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The Best Exercises To Improve Posture And Get Out Of Chronic Pain

Written by: Nick Jack
Category: 2014
on 12 October 2015
Hits: 5349

Understanding the importance of posture and how to assess and correct faults should be the priority of every rehabilitation program. To take it one step further this also should be the priority of every sports and strength program because a person who moves in close to perfect posture moves most efficiently. Apart from injury prevention, improved performance is the secondary gift of improving posture. Unfortunately this type of training is completely ignored or misunderstood by most people resulting in poor response to rehab programs or sports performance. Often multiple injury or new injury can and does occur when postural problems are not addressed much to the frustration and despair of the person in pain. This article we will show you some of our simple assessment methods, why and how you to correct your posture and some of the best exercises that produce significant results to prevent injury and improve performance.

What Is The Perfect Posture?

Posture is defined as: "The position from which movement begins and ends."

Ideal Posture - That state of muscular and skeletal balance, which protects the supporting structures of the body against injury or progressive deformity, whether you are moving or not. It is during a state of ideal posture that the muscles will function most efficiently. In ideal posture, a line extending down the side of the body should run through the ear lobe, transect the shoulder, hip and knee joints and fall just in front of the ankle bone. We use an IPAD assessment tool called Posture Screen Pro to assess our clients and you can see an example of this below. This picture provides before and after photos over a 9 month period of postural correction.

This is an excellent example of a client who came to use for postural correction and made some significant change within a short amount of time. We needed to have a definitive assessment tool and this app is fantastic at providing this for us to evaluate the success of our program. Knowing where to start is important in designing the program because the exercises and stretches that can correct one postural dysfunction can exacerbate another! Understanding the different types of posture and the relationship they have with opposing muscles makes this so much easier.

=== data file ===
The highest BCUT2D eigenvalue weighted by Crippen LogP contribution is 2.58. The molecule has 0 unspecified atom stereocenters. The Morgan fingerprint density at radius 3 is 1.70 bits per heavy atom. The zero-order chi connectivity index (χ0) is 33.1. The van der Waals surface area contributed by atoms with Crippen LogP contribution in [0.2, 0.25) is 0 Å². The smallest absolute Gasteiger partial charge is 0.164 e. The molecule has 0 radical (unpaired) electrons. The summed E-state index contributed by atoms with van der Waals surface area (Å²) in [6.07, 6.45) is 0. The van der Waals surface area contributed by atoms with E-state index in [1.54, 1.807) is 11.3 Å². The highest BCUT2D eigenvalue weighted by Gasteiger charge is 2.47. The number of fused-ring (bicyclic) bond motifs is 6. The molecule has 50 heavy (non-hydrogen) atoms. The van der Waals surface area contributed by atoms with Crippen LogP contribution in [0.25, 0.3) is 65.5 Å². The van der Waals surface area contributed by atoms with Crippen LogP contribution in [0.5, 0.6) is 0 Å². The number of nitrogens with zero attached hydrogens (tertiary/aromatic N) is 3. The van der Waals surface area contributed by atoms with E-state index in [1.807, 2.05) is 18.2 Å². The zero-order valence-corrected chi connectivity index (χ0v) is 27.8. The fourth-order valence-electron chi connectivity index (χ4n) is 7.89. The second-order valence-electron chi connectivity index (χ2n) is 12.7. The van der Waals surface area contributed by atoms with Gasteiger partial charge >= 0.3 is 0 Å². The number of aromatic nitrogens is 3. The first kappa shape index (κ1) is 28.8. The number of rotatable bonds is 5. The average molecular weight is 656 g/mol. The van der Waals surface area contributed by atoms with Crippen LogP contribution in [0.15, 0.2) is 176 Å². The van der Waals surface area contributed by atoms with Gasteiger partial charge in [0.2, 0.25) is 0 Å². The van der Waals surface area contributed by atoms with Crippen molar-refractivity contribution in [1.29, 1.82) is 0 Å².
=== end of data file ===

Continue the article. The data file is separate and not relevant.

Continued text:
Poor Posture

Poor posture not only takes away from looking good, it compromises how we were designed to function, eventually leading to pain and/or injury. The majority of people have very poor posture due to a number of different factors, such as working in environments that force us to sit too much, performing repetitive tasks with poor form, dysfunctional breathing, emotional disorders and even developmental dysfunctions evolved through childhood.
The following is a picture of common postural dysfunction.


The picture above shows the effects of imbalance between the trunk flexors (your abs) and trunk extensors (your back muscles). As the abdominal musculature become progressively stronger than the back muscles, the following postural aberrations may be seen:

  1. Short and tight upper abdominal musculature
  2. Depressed sternum
  3. Forward head
  4. Increased thoracic kyphosis, (a hump on the upper back)

This type of posture is very common and usually associated with lower back pain and disc bulges! This is due to the development of a "flat back" and loss of your spine's natural curve, often due to excessive time spent in a seated environment. This can progress to a C-shaped spine, and severely altered spinal mechanics. The C-curve posture encourages degenerative changes in the spinal column, not to mention that it increases your chances of neck pain to go along with your lumbar disc problem, and a lifetime of Chronic PAIN.

The most concerning issue arising from postural faults and imbalance is not just the area in pain but the risk of further more serious injury in other areas in the body and loss of balance. This is due to the loss of stability and balance. The body will use many protective methods resulting from instability that in turn creates loss of balance and rotation. For example a forward head posture will increase the thoracic spine kyphosis restricting your ability to rotate, which in turn restricts your balance as you are now limited to correct yourself when you need it. As mentioned earlier this is very common in golf and lack of rotation for a golf player is a disaster and severely destroy your handicap, and also your body. See the video below of an example of this.

What Is Dynamic Posture?